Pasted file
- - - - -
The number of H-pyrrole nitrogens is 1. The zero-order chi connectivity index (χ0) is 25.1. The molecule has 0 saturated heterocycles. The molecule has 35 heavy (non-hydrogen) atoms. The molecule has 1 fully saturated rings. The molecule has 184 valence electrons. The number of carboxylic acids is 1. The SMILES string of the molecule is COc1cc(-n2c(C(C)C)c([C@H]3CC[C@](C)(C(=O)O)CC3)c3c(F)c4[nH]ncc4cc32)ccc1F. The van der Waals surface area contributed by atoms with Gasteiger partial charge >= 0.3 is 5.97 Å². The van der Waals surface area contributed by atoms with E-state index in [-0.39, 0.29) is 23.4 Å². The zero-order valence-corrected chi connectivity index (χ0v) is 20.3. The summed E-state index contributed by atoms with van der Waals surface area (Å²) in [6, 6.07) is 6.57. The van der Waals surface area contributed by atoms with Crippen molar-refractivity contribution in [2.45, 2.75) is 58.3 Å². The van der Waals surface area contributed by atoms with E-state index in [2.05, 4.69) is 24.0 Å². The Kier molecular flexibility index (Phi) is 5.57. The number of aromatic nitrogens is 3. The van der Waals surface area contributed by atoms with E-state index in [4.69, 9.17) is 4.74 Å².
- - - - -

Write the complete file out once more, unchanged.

The number of H-pyrrole nitrogens is 1. The zero-order chi connectivity index (χ0) is 25.1. The molecule has 0 saturated heterocycles. The molecule has 35 heavy (non-hydrogen) atoms. The molecule has 1 fully saturated rings. The molecule has 184 valence electrons. The number of carboxylic acids is 1. The SMILES string of the molecule is COc1cc(-n2c(C(C)C)c([C@H]3CC[C@](C)(C(=O)O)CC3)c3c(F)c4[nH]ncc4cc32)ccc1F. The van der Waals surface area contributed by atoms with Gasteiger partial charge >= 0.3 is 5.97 Å². The van der Waals surface area contributed by atoms with E-state index in [-0.39, 0.29) is 23.4 Å². The zero-order valence-corrected chi connectivity index (χ0v) is 20.3. The summed E-state index contributed by atoms with van der Waals surface area (Å²) in [6, 6.07) is 6.57. The van der Waals surface area contributed by atoms with Crippen molar-refractivity contribution in [2.45, 2.75) is 58.3 Å². The van der Waals surface area contributed by atoms with E-state index in [2.05, 4.69) is 24.0 Å². The Kier molecular flexibility index (Phi) is 5.57. The number of aromatic nitrogens is 3. The van der Waals surface area contributed by atoms with E-state index in [4.69, 9.17) is 4.74 Å².